Owlcation writes that at first, Packard was put in a room by herself and had "all she needed to keep herself clean and healthy." But after a few sessions with Dr. McFarland, she was moved to another ward where "the violent and seriously ill patients were kept." Packard claimed that McFarland "had sexual designs on her" as well, so it's possible that she was moved not for resisting her husband's whims, but McFarland's. At the ward, Packard was not only attacked and harassed daily, but she witnessed first-hand how people were physically and mentally abused by the psychiatric hospital. Using any scrap of paper she could find, Packard started writing down her thoughts and experiences. According to Time Magazine, many of the people in the asylum "were also sane, but had been at the asylum for years."

After three years, the institution informed her husband that they couldn't keep Packard anymore. And upon informing Packard that she was being returned to him, she "fought unsuccessfully to stay" in the asylum just to avoid going back.

Elizabeth Packard's release

Elizabeth Packard's eldest son, also named Theophilus, was old enough to advocate her release and take full responsibility for her. As a result, Elizabeth was released in 1863 "with a letter from the Asylum stating that she was incurably insane," according to the University of Illinois. But upon being released in the fall of 1863, Elizabeth was sent back to her husband, who promptly imprisoned his wife once more in the nursery of their home, going so far as "nailing the windows shut." He also "made plans to recommit her."

Elizabeth knew that time was running out, so she desperately managed to pass a note through her window to a passing stranger. The note was addressed to Elizabeth's friend, who after being informed of her situation, appealed to Judge Charles Starr. A writ of habeas corpus, which reports unlawful detention, was made in Elizabeth's name and as a result Theophilus was required to bring her to the judge's chambers on January 12, 1864.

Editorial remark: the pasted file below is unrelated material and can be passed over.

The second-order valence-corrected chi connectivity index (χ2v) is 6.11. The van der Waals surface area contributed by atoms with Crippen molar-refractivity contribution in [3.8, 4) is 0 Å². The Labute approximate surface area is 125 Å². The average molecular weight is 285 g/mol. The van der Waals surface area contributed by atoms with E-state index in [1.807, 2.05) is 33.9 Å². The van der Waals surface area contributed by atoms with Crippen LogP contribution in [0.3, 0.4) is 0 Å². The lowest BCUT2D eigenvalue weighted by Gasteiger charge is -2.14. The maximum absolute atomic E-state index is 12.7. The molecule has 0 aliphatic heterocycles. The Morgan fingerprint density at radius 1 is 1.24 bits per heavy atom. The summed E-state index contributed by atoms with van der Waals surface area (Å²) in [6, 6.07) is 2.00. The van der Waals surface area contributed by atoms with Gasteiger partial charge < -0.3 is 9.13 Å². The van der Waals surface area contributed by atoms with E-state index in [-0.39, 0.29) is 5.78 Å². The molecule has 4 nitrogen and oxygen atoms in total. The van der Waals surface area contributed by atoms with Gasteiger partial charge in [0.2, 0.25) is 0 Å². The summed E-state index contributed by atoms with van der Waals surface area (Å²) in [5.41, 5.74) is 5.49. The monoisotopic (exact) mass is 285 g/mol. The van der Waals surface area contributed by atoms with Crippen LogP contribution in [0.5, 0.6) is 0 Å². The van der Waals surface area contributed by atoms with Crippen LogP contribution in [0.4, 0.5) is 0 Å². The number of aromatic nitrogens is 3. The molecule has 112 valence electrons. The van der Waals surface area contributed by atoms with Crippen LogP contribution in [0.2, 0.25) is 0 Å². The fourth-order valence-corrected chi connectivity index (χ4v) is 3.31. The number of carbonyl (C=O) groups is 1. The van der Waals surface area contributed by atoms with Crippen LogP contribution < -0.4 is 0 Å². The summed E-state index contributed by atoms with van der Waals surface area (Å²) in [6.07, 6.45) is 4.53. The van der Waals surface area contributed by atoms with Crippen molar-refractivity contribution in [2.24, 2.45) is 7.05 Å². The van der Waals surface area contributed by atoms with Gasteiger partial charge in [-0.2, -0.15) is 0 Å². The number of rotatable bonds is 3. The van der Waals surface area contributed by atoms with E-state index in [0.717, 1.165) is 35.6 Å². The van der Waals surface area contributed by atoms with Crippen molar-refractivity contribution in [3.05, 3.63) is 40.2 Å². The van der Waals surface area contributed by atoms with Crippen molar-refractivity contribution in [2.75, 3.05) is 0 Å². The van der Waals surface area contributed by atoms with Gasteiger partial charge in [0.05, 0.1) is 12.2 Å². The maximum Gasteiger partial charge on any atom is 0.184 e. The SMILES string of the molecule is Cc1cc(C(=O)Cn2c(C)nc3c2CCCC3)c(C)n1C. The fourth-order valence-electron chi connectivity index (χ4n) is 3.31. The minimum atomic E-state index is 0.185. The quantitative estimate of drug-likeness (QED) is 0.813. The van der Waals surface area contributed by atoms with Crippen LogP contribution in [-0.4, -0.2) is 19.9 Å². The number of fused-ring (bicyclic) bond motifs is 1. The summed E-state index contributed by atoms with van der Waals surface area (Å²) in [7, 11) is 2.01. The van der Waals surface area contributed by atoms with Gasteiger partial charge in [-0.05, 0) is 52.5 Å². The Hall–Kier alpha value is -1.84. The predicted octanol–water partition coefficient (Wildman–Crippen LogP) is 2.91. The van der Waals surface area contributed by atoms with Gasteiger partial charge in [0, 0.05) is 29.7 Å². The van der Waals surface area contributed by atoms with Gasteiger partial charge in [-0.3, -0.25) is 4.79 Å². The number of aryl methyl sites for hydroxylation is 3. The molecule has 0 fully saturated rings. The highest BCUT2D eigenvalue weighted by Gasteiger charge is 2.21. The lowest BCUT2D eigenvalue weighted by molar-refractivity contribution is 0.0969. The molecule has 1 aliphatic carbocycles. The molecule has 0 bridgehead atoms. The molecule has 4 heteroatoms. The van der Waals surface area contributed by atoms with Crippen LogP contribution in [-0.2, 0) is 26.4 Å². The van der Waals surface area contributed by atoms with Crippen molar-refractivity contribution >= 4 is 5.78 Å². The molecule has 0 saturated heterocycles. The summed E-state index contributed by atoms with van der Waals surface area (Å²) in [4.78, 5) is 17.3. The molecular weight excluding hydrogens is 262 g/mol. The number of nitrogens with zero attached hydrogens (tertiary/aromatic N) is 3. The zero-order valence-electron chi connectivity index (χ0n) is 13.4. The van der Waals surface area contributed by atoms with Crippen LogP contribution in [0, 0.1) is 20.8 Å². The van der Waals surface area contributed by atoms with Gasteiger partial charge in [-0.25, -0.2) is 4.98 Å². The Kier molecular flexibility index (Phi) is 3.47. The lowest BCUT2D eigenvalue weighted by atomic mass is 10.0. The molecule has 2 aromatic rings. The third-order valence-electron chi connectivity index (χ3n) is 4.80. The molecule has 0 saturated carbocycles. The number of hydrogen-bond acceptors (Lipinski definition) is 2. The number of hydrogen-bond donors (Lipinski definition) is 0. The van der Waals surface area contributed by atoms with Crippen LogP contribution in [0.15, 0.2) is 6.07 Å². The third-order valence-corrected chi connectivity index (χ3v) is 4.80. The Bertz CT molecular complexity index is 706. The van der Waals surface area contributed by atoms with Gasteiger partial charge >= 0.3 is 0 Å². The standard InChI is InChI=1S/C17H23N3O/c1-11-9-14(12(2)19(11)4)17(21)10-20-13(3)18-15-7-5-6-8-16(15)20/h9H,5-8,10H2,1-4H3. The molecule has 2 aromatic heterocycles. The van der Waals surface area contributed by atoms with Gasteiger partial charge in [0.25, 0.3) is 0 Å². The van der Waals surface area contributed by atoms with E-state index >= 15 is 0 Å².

Owlcation writes that when Theophilus Sr. once more contended that his wife was insane and that he had legitimate reason to keep her imprisoned, the judge decided that he should have to prove this in court.

Suing for sanity

The jury trial lasted five days in 1864, from January 13th to the 18th, during which her husband insisted that Elizabeth Packard was insane because she "disagreed with him on religious and money matters." As a result, according to "Mrs. Packard on Dependency," the trial ended up becoming concerned with the question of "whether rejection of Calvinism could be evidence of insanity." Meanwhile, various witnesses came forward to testify about Elizabeth's sanity.

According to Elizabeth Packard's autobiography of the events, Theophilus also claimed that her mother was "an insane woman, and several of her relatives have been insane; and, therefore, Mrs. Packard's insanity is hereditary, consequently, she is hopelessly insane." He also had Dr. McFarland there to confirm these statements. Meanwhile, Elizabeth contended that "it is my own God given right to superintend my own thoughts." After just seven minutes of deliberation, the jury gave their verdict that Elizabeth was "SANE." But although she ended up winning the trial, before the jury gave their verdict Theophilus had packed everything up, including their children, and moved back to western Massachusetts.

Elizabeth ended up returning to her father's home. Her father reached out to Theophilus demanding for Elizabeth's clothes to be returned, which they were, but Theophilus was incredibly strict about letting his wife see their children. She was only allowed to see them sparingly and only when Theophilus was also present.

The Anti-Insane Asylum Society

Having witnessed first-hand the horrific nature of asylums at the time, Elizabeth Packard formed the Anti-Insane Asylum Society. According to the Oxford History Review, the organization was able to pressure Illinois into passing a bill in 1867 known as the "Bill for the Protection of Personal Liberty." This bill not only made it a right for residents of Illinois to have a public hearing if they were accused of insanity, but also "required that all patients then resident in the Illinois asylum had a right to test their sanity via jury trial. Within 90 days after Packard's bill became law, more than 50 trials were held," according to "Mrs. Packard's Revenge."